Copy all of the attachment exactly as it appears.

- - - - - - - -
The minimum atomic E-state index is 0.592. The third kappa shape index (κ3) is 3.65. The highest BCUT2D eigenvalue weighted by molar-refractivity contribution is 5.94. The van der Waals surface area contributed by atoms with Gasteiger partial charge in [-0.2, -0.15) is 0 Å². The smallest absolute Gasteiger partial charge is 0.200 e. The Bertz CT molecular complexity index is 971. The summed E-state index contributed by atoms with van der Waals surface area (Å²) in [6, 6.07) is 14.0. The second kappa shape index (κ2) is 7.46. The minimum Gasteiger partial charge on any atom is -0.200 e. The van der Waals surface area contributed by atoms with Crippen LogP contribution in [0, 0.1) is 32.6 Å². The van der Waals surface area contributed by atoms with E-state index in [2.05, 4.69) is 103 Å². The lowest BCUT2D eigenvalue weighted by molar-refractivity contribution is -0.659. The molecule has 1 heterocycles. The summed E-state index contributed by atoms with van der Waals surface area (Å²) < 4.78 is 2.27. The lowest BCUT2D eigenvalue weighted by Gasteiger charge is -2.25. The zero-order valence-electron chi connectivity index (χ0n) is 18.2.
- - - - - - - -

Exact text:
The minimum atomic E-state index is 0.592. The third kappa shape index (κ3) is 3.65. The highest BCUT2D eigenvalue weighted by molar-refractivity contribution is 5.94. The van der Waals surface area contributed by atoms with Gasteiger partial charge in [-0.2, -0.15) is 0 Å². The smallest absolute Gasteiger partial charge is 0.200 e. The Bertz CT molecular complexity index is 971. The summed E-state index contributed by atoms with van der Waals surface area (Å²) in [6, 6.07) is 14.0. The second kappa shape index (κ2) is 7.46. The minimum Gasteiger partial charge on any atom is -0.200 e. The van der Waals surface area contributed by atoms with Crippen LogP contribution in [0, 0.1) is 32.6 Å². The van der Waals surface area contributed by atoms with E-state index in [2.05, 4.69) is 103 Å². The lowest BCUT2D eigenvalue weighted by molar-refractivity contribution is -0.659. The molecule has 1 heterocycles. The summed E-state index contributed by atoms with van der Waals surface area (Å²) < 4.78 is 2.27. The lowest BCUT2D eigenvalue weighted by Gasteiger charge is -2.25. The zero-order valence-electron chi connectivity index (χ0n) is 18.2.